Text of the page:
Onderstepoort Journal of Veterinary Research
versão On-line ISSN 2219-0635
versão impressa ISSN 0030-2465
AMANFU, W.. Contagious bovine pleuropneumonia (lungsickness) in Africa. Onderstepoort j. vet. res. [online]. 2009, vol.76, n.1, pp.13-17. ISSN 2219-0635.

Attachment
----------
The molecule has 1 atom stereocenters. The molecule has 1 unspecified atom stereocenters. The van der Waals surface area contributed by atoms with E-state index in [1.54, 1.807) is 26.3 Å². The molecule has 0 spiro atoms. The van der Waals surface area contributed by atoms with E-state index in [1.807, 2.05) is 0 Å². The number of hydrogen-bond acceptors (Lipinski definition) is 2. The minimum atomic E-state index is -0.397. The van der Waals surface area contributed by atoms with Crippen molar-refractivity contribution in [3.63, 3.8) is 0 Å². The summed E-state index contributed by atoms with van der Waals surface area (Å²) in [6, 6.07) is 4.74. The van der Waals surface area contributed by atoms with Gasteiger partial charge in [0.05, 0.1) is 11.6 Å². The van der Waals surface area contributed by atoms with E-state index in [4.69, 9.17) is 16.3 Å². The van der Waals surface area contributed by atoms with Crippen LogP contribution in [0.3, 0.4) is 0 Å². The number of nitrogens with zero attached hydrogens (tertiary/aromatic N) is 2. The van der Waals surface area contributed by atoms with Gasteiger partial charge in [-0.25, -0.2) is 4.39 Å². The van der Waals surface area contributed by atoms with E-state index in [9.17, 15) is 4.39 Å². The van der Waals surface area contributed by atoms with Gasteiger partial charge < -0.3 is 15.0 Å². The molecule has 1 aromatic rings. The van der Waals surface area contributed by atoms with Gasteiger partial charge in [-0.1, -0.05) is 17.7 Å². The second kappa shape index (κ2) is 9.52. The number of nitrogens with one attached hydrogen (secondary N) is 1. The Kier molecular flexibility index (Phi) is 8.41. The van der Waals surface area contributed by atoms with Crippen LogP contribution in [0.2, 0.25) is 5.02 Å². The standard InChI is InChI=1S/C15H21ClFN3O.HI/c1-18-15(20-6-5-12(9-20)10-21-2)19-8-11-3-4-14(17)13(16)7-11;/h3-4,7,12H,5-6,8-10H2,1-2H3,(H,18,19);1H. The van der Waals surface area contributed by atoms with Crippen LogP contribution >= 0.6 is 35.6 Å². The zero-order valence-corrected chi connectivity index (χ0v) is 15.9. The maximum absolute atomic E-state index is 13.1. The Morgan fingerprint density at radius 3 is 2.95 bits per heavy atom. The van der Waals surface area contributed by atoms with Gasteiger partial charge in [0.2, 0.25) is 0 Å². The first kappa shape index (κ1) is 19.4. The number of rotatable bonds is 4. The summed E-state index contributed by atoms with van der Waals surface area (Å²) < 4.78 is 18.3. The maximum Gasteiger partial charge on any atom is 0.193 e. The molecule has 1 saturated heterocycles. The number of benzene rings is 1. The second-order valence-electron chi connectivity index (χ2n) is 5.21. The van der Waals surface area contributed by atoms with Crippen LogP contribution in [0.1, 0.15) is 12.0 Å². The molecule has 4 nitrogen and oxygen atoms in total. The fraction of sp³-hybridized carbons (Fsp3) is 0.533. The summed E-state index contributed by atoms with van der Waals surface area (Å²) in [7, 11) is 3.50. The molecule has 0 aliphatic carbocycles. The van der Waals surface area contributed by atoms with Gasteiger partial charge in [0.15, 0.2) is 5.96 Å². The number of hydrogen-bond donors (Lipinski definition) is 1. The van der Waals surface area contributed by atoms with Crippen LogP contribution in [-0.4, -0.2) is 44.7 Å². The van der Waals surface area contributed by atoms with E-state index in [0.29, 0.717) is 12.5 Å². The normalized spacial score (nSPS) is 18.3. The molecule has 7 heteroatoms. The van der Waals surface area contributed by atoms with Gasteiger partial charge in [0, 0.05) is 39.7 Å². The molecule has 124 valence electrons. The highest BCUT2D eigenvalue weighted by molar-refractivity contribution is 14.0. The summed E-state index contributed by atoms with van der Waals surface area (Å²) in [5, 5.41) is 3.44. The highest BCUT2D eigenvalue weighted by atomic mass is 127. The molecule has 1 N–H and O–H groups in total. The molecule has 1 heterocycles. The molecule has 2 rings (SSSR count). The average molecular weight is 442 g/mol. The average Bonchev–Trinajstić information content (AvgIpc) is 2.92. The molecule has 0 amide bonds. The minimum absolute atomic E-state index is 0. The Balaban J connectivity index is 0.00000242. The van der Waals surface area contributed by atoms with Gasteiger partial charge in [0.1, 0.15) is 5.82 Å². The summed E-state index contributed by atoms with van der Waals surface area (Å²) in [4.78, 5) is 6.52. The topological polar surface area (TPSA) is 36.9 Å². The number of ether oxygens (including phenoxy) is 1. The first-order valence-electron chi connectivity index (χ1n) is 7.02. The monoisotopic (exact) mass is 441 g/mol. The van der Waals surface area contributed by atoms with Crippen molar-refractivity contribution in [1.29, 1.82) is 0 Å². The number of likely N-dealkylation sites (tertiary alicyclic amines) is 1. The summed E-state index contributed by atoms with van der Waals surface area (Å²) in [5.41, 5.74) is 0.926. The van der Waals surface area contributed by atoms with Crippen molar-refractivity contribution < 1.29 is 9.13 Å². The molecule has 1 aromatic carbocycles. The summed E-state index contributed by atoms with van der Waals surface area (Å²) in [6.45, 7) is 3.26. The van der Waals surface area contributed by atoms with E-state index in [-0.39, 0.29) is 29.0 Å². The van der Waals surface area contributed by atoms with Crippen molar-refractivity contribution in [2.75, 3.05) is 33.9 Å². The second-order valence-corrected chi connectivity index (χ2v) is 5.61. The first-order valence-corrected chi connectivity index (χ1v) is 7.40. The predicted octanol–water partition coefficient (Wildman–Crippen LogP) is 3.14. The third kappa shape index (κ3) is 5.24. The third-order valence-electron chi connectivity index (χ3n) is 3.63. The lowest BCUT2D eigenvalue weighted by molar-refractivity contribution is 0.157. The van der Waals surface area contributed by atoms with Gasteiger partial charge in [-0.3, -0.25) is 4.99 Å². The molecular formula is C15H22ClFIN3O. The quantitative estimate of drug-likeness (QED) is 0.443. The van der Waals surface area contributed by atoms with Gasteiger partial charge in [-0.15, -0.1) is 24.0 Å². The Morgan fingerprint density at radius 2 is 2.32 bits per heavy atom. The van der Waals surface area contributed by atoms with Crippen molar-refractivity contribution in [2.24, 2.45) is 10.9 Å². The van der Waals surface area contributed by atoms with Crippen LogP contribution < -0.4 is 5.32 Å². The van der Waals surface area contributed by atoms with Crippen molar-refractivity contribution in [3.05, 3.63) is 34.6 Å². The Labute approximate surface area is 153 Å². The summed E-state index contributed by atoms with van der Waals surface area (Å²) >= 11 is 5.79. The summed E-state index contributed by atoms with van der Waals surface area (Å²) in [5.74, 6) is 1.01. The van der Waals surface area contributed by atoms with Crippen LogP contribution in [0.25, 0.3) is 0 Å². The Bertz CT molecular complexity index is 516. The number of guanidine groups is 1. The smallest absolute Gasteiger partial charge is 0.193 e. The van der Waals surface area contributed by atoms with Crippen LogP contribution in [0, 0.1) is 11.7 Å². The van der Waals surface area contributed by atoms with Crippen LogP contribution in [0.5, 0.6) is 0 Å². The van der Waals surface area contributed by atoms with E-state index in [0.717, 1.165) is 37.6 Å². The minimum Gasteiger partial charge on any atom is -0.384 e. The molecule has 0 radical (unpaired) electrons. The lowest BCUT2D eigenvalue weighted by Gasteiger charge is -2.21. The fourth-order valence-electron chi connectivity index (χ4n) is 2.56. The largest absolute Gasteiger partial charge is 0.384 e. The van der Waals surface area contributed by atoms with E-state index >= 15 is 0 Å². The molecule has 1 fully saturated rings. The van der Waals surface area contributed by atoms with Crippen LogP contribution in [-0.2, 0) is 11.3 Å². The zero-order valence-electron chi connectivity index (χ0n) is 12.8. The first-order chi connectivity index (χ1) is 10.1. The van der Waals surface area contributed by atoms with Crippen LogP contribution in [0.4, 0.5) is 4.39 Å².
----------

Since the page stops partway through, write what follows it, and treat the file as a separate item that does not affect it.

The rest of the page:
Contagious bovine pleuropneumonia (CBPP) or lung sickness, is an insidious pneumonic disease of cattle caused by Mycoplasma mycoides subspecies mycoides small colony variant (MmmSC) and it is one of the major diseases affecting cattle in Africa. With the imminent eradication of rinderpest from Africa (Somali ecosystem) CBPP has become the disease of prime concern in terms of epizootics that affect cattle on the continent. The control and/or eradication of the disease have suffered from unsustained control actions due to lack of operational funds to support such actions and deterioration in the quality of veterinary services in many countries affected by the disease. Stamping out procedures which were adopted by Botswana to control the disease (1995-1997) cannot be carried out by many countries currently affected by CBPP due to the high financial cost, the widespread nature of disease, animal welfare considerations and the potential loss of a valuable genetic resource base. The current scenario of CBPP disease epidemiology in sub-Saharan Africa requires that proactive measures are taken to safeguard countries in southern Africa which are currently free from CBPP from being contaminated by the disease thus affecting the beef industry and people's livelihoods; and to progressively control the disease in endemic zones of Western and Central Africa. This presentation discusses the epidemiology of CBPP in Africa, diagnosis of the disease, regional strategies that could be deployed to prevent and control the spread of the disease on the continent and research thrusts on CBPP.